Quote:
Originally Posted by sailingdog View Post
BTW, if you do get the plugs,
Oh, I'm going to get the plugs, all right. I hope never to have to use them, but I also hope never to have to use my life insurance policy .

Quote:
Originally Posted by sailingdog View Post
put them in a plastic bag and attach the bag to the through hull with a line. Also, drill a small hole through the thickest portion of the plug, so you can use that same line to tie the plug in place in an emergency. The reason for the plastic bag is simple—softwood plugs are designed to swell up when they get wet and help seal them into the through-hull—so, you want to keep them dry until they are used.
Thanks for the tips!

Jim
07-31-2007 11:41 PM
sailingdog
Quote:
Originally Posted by SEMIJim View Post
Oh, it's already warm enough for that. Water temps in Lake St. Clair are running 75-77 F atm.

True. Will also be handy for un-fouling the prop, and perhaps the knot meter spinner. The knot meter got nailed by weeds as we were coming up the canal. My wife (was at the helm at the time) all-of-a-sudden says "Zero knots?" I took a look and replied "Weeds."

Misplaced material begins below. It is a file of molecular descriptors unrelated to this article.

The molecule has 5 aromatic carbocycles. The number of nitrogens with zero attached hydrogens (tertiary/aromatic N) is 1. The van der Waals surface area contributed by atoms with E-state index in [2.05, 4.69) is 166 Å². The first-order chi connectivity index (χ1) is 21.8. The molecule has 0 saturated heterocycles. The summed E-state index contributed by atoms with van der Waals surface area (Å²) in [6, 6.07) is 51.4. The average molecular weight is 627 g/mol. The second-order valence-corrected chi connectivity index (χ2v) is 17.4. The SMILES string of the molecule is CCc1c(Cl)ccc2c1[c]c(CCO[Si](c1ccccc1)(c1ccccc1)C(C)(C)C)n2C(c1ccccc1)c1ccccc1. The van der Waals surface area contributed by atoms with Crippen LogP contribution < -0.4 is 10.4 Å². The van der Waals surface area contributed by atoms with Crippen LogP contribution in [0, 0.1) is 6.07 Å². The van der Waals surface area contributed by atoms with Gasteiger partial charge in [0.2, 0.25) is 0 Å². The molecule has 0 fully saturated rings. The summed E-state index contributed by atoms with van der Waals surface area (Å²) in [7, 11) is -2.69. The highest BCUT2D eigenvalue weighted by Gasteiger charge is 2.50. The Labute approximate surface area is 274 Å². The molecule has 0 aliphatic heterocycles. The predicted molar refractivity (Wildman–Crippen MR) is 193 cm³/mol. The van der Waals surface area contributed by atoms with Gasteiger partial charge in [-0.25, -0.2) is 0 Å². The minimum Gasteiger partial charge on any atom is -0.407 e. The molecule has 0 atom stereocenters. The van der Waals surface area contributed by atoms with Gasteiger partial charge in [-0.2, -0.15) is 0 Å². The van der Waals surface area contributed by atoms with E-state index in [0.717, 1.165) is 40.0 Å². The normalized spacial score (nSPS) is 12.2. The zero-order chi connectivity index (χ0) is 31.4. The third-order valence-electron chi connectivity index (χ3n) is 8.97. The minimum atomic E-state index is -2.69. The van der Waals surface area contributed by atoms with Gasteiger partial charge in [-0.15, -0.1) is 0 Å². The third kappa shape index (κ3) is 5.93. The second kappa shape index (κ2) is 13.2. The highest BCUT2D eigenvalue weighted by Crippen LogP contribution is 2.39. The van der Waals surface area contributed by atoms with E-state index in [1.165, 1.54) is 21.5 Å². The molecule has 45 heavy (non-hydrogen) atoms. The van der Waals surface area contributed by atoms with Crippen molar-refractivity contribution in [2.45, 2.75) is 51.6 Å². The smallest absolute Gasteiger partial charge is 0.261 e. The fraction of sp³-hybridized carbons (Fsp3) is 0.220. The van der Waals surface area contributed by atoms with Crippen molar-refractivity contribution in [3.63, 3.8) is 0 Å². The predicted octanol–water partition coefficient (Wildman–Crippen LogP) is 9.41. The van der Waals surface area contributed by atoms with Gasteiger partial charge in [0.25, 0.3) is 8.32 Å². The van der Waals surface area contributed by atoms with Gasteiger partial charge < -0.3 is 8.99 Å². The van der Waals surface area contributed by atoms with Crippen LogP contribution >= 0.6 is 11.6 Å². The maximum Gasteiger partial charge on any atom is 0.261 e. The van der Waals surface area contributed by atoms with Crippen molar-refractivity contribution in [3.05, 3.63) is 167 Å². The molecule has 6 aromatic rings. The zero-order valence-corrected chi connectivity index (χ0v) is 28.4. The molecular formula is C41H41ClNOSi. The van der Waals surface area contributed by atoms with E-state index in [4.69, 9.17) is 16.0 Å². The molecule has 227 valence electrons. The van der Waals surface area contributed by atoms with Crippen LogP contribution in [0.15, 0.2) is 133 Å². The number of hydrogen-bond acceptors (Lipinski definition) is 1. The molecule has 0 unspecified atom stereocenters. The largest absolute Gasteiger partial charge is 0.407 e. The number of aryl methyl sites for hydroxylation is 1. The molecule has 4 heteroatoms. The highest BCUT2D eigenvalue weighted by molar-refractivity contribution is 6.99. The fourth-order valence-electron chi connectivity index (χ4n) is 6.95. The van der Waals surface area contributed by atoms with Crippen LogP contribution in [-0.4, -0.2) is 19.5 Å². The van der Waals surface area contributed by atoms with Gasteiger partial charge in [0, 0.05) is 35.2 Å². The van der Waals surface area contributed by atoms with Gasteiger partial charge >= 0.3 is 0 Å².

Tho the knot meter spinner is actually designed to be removed from the hull from the inside, for just this reason. The surveyor pointed out the plug that came with it, told us what it was for and how to use it. Says that if we do it right, we won't end up letting more than a pint or so of water in.

Which reminds me: I have to pick up several more emergency plugs and fasten 'em near each of the thru-hulls.

*sigh* I guess it's about time to make the "To Do" list and get it prioritized.

Thing is: If I sucked something up with the pump, an outside inspection may well fail to reveal it. So that's why I'm wondering how I can check the hose all the way back to the thru-hull.



Jim
You could always remove the internal hose, and put a longer straight hose on the the seacock, then with the hose above waterline, open the seacock.... and use a long stick or wire down the hose to clear the obstruction... that would removed the need to dive on it.